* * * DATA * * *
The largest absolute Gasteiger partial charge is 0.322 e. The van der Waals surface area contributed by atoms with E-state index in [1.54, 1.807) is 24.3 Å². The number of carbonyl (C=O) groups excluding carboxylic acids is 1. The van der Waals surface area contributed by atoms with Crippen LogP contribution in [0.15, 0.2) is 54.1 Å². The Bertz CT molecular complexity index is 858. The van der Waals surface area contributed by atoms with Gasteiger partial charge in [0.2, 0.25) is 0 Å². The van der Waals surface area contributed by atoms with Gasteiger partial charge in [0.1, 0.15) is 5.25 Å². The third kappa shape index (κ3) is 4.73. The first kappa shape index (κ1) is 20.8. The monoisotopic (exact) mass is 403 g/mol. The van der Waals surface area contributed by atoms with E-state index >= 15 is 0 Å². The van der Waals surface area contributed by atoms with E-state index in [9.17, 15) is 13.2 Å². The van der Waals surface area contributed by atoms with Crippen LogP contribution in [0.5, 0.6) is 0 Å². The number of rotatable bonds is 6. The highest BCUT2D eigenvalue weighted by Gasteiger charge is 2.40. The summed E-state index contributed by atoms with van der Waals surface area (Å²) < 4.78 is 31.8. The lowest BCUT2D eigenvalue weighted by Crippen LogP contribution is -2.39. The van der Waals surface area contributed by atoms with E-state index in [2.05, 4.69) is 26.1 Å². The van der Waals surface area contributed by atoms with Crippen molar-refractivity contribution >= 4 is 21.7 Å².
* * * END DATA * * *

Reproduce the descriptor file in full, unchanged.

The largest absolute Gasteiger partial charge is 0.322 e. The van der Waals surface area contributed by atoms with E-state index in [1.54, 1.807) is 24.3 Å². The number of carbonyl (C=O) groups excluding carboxylic acids is 1. The van der Waals surface area contributed by atoms with Crippen LogP contribution in [0.15, 0.2) is 54.1 Å². The Bertz CT molecular complexity index is 858. The van der Waals surface area contributed by atoms with Gasteiger partial charge in [0.2, 0.25) is 0 Å². The van der Waals surface area contributed by atoms with Gasteiger partial charge in [0.1, 0.15) is 5.25 Å². The third kappa shape index (κ3) is 4.73. The first kappa shape index (κ1) is 20.8. The monoisotopic (exact) mass is 403 g/mol. The van der Waals surface area contributed by atoms with E-state index >= 15 is 0 Å². The van der Waals surface area contributed by atoms with E-state index in [9.17, 15) is 13.2 Å². The van der Waals surface area contributed by atoms with Crippen LogP contribution in [0.5, 0.6) is 0 Å². The number of rotatable bonds is 6. The highest BCUT2D eigenvalue weighted by Gasteiger charge is 2.40. The summed E-state index contributed by atoms with van der Waals surface area (Å²) < 4.78 is 31.8. The lowest BCUT2D eigenvalue weighted by Crippen LogP contribution is -2.39. The van der Waals surface area contributed by atoms with E-state index in [2.05, 4.69) is 26.1 Å². The van der Waals surface area contributed by atoms with Crippen molar-refractivity contribution >= 4 is 21.7 Å².